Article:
Summary: It is necessary for us to teach our children to run the race, and to run to win
Septuagesima Sunday 2016
Year of Mercy
Run to win. We stand here together some seventy days before Easter to let St. Paul and St. Matthew and yes the Blessed Trinity all tell us the unvarnished truth: we are all works in progress, sinners becoming saints. We cannot stop running, or run with half a heart. We are called to drink the same spiritual drink–the Blood of Christ that was given for the forgiveness of our sins. We are all called to eat the same supernatural food–the Body of Christ that heals and strengthens us and energizes us for the race and brings us together to announce and celebrate the Gospel. But we must constantly examine our conscience, admit what evil we have done and what good we have refused to do, and allow Christ to change our hearts, fill us with His Spirit, and change our behavior. The effects of original sin are still disordering our world. Just consider the sad anniversary we commemorated last Friday. We cannot shirk in our mission to this world. St. Theresa was exactly right. Our life is like a bad night in a cheap hotel, and our response must be to point to the day that will follow, the Resurrection that can follow death, and help others to live for that day.
On Friday, by the grace of God, I began my seventieth year of this earthly phase of my life. For all the great gifts of God, I gave and give thanks. They are too many to list but I head them off with life in Christ and an awesome spouse and family. Folks sometimes wonder why I still teach, and even more after almost twenty years in Catholic schools why do I teach in a public school. Let me share that story in the light of today’s Gospel. And in doing so, let me tell you why you and I should still choose and support Catholic schools, and not just during Catholic schools week.
I was adopted by a Catholic couple when I was ten days old, and baptized a couple of weeks later on the Feast of the Purification. I’m told by their old friends that mom and dad intended to adopt more kids, but I must have been a handful, because I was it. Yet they knew that I needed companions in order to grow into the man they wanted me to be, so they made the sacrifice to send me to Catholic schools (all boys) for twelve years. There I was surrounded by young men who mostly professed the same faith as our family, and I learned my religious practices and beliefs along with math and reading and chemistry. It was in every way a complete education of the spirit, mind and body, led by men and women both lay and religious.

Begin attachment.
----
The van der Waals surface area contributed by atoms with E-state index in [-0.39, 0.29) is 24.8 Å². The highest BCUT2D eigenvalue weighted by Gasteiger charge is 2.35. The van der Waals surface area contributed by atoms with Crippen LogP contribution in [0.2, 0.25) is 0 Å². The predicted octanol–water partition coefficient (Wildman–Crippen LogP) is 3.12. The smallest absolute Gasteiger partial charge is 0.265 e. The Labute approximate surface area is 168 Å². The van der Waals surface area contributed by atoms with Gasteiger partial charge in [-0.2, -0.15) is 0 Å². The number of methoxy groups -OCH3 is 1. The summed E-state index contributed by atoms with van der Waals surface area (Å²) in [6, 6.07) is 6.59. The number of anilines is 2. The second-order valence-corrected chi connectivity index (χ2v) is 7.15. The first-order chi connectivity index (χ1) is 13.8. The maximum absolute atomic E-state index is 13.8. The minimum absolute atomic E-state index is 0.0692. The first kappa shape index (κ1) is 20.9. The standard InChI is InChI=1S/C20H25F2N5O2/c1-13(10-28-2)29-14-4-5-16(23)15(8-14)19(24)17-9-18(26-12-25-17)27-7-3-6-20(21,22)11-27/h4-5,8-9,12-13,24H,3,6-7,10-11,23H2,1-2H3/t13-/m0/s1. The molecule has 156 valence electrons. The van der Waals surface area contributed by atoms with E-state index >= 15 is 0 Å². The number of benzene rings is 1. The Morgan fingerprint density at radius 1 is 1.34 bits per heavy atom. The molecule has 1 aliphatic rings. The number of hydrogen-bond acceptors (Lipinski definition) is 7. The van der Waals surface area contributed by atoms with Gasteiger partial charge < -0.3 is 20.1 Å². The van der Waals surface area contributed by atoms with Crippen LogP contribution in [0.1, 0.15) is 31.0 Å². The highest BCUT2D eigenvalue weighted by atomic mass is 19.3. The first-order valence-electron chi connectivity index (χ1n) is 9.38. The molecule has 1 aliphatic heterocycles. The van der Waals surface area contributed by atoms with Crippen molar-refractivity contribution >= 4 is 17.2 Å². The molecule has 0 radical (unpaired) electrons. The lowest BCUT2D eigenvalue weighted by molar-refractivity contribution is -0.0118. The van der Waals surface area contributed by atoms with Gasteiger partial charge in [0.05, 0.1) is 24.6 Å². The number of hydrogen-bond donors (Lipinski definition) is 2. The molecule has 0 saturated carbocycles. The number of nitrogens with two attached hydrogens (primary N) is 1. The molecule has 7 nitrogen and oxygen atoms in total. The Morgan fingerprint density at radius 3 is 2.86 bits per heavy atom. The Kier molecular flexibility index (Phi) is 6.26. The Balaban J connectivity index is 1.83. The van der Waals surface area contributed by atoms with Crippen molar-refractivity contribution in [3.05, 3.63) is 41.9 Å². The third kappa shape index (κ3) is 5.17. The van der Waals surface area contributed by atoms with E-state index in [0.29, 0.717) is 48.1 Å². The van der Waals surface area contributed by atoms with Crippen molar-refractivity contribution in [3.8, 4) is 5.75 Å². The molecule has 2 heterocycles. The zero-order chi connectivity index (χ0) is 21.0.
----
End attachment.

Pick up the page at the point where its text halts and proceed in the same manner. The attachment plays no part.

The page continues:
These days you see all over the city billboards and radio spots and bumper stickers that say “go public.” There is a big pushback against the idea of vouchers for nonpublic schools. State schools have some big advantages over our Catholic schools. Consider capital improvements. North East ISD just passed a half billion dollar bond issue. Catholic schools are not supported by taxes, so there’s no bond issue in their future. St. Pius put together a first-class facility in our new gym, library, and labs, but it cost a lot of parishioner and parent money, funds that have been miraculously finished by two generous donors for whom we should sing a Te Deum. So I teach in a very well appointed science lab, and our work at Johnson High has also been supported in the past year by three generous grants. So why am I so high on Catholic schools?
The most important goal of anyone’s life is not a good education, a good job, a handsome spouse, a great pension plan, a beautiful house or high-powered car. Fulfillment in life does not come from the things of this world. True fulfillment, true happiness only comes when we end our earthly life in the arms of the Father, when we gaze constantly on the beauty of the Blessed Trinity. What does it profit anyone to gain the whole world at the loss of his soul? The foundation of Catholic schools is formation in faith–the faith of Jesus Christ. The prime directive of a Catholic educator is to help young people become like Jesus and Mary. That’s something I can’t even talk about in my public school. It’s only recently that we were again permitted to say “Merry Christmas” in December. We have to be very guarded in our speech both with fellow faculty members and parents and students. What Catholic schools are built to do is literally against the law in a state school.
The love of God is paramount in Catholic schools. But service to our neighbor is right up there in the curricular top-five. Not only that, I believe especially in these days that the kids in Catholic schools develop stronger bonds with their schoolmates and parishes than otherwise would be true.